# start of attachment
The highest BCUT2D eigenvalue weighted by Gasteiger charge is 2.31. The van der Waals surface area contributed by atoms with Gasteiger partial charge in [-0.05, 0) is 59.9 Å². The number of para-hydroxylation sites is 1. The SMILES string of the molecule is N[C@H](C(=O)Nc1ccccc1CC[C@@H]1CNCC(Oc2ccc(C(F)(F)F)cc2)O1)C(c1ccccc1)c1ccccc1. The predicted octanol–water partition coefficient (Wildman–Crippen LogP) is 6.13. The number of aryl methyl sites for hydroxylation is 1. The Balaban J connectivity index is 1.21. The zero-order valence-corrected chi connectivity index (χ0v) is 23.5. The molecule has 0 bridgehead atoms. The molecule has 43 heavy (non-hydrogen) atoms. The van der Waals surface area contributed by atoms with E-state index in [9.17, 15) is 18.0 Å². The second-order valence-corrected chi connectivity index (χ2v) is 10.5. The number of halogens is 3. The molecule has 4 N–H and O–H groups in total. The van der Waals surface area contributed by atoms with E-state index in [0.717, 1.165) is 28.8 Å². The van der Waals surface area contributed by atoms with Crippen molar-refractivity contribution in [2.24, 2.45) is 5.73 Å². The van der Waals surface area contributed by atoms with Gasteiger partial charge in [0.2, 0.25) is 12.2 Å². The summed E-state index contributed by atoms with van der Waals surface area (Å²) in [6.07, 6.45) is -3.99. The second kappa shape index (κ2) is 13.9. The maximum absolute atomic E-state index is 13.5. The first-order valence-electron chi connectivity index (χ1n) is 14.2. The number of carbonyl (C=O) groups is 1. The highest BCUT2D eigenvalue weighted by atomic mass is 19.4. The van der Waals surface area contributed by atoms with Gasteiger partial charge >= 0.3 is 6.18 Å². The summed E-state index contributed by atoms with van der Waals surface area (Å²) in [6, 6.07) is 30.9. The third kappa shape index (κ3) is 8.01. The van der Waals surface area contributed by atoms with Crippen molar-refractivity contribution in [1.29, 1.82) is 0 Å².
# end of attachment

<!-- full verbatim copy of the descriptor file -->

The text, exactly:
The highest BCUT2D eigenvalue weighted by Gasteiger charge is 2.31. The van der Waals surface area contributed by atoms with Gasteiger partial charge in [-0.05, 0) is 59.9 Å². The number of para-hydroxylation sites is 1. The SMILES string of the molecule is N[C@H](C(=O)Nc1ccccc1CC[C@@H]1CNCC(Oc2ccc(C(F)(F)F)cc2)O1)C(c1ccccc1)c1ccccc1. The predicted octanol–water partition coefficient (Wildman–Crippen LogP) is 6.13. The number of aryl methyl sites for hydroxylation is 1. The Balaban J connectivity index is 1.21. The zero-order valence-corrected chi connectivity index (χ0v) is 23.5. The molecule has 0 bridgehead atoms. The molecule has 43 heavy (non-hydrogen) atoms. The van der Waals surface area contributed by atoms with E-state index in [9.17, 15) is 18.0 Å². The second-order valence-corrected chi connectivity index (χ2v) is 10.5. The number of halogens is 3. The molecule has 4 N–H and O–H groups in total. The van der Waals surface area contributed by atoms with E-state index in [0.717, 1.165) is 28.8 Å². The van der Waals surface area contributed by atoms with Crippen molar-refractivity contribution in [2.24, 2.45) is 5.73 Å². The van der Waals surface area contributed by atoms with Gasteiger partial charge in [0.2, 0.25) is 12.2 Å². The summed E-state index contributed by atoms with van der Waals surface area (Å²) in [6.07, 6.45) is -3.99. The second kappa shape index (κ2) is 13.9. The maximum absolute atomic E-state index is 13.5. The first-order valence-electron chi connectivity index (χ1n) is 14.2. The number of carbonyl (C=O) groups is 1. The highest BCUT2D eigenvalue weighted by atomic mass is 19.4. The van der Waals surface area contributed by atoms with Gasteiger partial charge >= 0.3 is 6.18 Å². The summed E-state index contributed by atoms with van der Waals surface area (Å²) in [6, 6.07) is 30.9. The third kappa shape index (κ3) is 8.01. The van der Waals surface area contributed by atoms with Crippen molar-refractivity contribution in [1.29, 1.82) is 0 Å².